5. The circuit of claim 1, further comprising an operating system for determining whether the portable computer is in an automatic luminescence control mode, and when the portable computer is in said automatic luminescence control mode, outputting luminescence control commands to said controller to control the backlight luminescence of the liquid crystal display.
6. A method for driving a backlight of a liquid crystal display used in a portable computer system, comprising the steps of:
initializing a timer to set off in response to passage of time and establishing a luminescence level of the backlight of the liquid crystal display provided by a lamp when the portable computer system has received an automatic luminescence control command;
determining whether an alternating current adaptor transforming alternating current received from an electrical receptacle into direct current is connected to the portable computer system to provide electrical energy to illuminate the backlight of the liquid crystal display in consideration of a feedback of the luminescence level established for the backlight of the liquid crystal display;
sensing a voltage level of a battery providing said electrical energy, when the alternating current adaptor is not connected to the portable computer system;
comparing the sensed voltage level of the battery with a voltage required to maintain the established luminescence level;
adjusting the established luminescence level of the backlight of the liquid crystal display by a unit level, when the voltage level of the battery is different from said voltage required to maintain the established luminescence level; and
adjusting the backlight of the liquid crystal display by producing a luminescence control signal corresponding to the adjusted luminescence level of the backlight of the liquid crystal display in consideration of whether the alternating current adaptor is determined to be connected said voltage level, and said established luminescence level.
7. The method of claim 6, further comprising the steps of:
determining whether the timer interrupt has been set off, when the voltage level of the battery is higher than the voltage required to maintain the established luminescence level;
lowering the established luminescence level by a unit level, when the timer interrupt has been set off;
producing said luminescence control signal corresponding to the lowered luminescence level to the backlight of the liquid crystal display; and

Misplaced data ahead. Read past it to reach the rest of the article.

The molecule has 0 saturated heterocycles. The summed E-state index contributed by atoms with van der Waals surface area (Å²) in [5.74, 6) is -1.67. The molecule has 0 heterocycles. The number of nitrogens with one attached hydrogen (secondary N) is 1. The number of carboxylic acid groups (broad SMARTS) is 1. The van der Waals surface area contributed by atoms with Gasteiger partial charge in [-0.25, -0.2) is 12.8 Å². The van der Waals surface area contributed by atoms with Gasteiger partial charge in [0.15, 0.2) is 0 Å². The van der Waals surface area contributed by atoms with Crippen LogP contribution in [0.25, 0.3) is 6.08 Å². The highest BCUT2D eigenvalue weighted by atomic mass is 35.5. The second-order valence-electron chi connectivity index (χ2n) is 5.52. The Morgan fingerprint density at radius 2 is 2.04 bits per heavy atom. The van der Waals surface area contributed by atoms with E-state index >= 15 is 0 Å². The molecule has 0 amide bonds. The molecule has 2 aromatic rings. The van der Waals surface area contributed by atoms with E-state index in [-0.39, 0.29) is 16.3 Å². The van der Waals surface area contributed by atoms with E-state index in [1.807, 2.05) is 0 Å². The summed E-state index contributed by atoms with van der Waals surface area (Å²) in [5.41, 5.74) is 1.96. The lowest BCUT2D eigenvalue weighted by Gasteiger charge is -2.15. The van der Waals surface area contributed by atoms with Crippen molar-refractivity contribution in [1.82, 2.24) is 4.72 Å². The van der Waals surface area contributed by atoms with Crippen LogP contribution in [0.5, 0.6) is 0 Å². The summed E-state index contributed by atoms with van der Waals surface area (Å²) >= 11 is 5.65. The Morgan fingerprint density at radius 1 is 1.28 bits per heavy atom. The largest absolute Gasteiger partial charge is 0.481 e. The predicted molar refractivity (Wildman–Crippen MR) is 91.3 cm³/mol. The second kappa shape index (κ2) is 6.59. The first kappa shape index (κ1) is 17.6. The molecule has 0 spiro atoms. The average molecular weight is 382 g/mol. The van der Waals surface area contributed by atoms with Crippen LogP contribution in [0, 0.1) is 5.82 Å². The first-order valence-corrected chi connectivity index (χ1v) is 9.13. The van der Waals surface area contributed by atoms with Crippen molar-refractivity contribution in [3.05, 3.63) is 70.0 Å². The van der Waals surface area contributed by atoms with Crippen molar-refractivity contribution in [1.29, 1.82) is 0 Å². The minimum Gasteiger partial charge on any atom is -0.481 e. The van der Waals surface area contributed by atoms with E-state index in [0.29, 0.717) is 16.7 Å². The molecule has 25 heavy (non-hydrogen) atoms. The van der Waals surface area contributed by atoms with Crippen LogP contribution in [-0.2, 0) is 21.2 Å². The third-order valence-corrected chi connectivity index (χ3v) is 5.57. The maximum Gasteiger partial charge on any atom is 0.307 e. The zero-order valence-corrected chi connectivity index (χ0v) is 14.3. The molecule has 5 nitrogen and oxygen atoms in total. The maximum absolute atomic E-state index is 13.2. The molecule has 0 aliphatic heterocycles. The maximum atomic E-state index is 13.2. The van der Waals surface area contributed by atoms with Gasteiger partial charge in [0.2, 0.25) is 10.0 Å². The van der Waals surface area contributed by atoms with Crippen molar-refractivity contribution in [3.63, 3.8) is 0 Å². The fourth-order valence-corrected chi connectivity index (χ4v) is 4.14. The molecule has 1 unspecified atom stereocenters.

checking whether the alternating current adaptor is connected to the portable computer system when the timer interrupt has not been set off.
8. The method of claim 6, wherein, when the portable computer system has received a luminescence control command, a basis input/output system routine is executed to determine whether an automatic luminescence control mode has been established in said portable computer system, and when said automatic luminescence control mode has been established in said portable computer system, the luminescence control command is generated to control the backlight luminescence of the liquid crystal display.
9. A backlight luminescence control circuit for controlling a backlight of a liquid crystal display of a portable system, said backlight lnescence control circuit comprising:
an adapter sensor for sensing whether an alternating current adapter is connected to said portable system to convert alternating current into direct current;
a set of battery terminals providing the direct current to said portable system, when said alternating current adapter is not connected to said portable system;
a direct current/direct current converter receiving said direct current and generating a switched signal;
a direct current/alterating current converter driving a backlight source by generating an increased electric potential after converting said switched signal output from said direct current/direct current converter, said backlight source providing backlight for said liquid crystal display;
an on/off controller driving of said direct current/direct current converter to interrupt operation of said backlight source;
a luminescence controller controlling a degree of brightness of the backlight of said liquid crystal display provided by said backlight source;
a feedback unit feeding an output signal from said luminescence controller back to said direct current/direct current converter;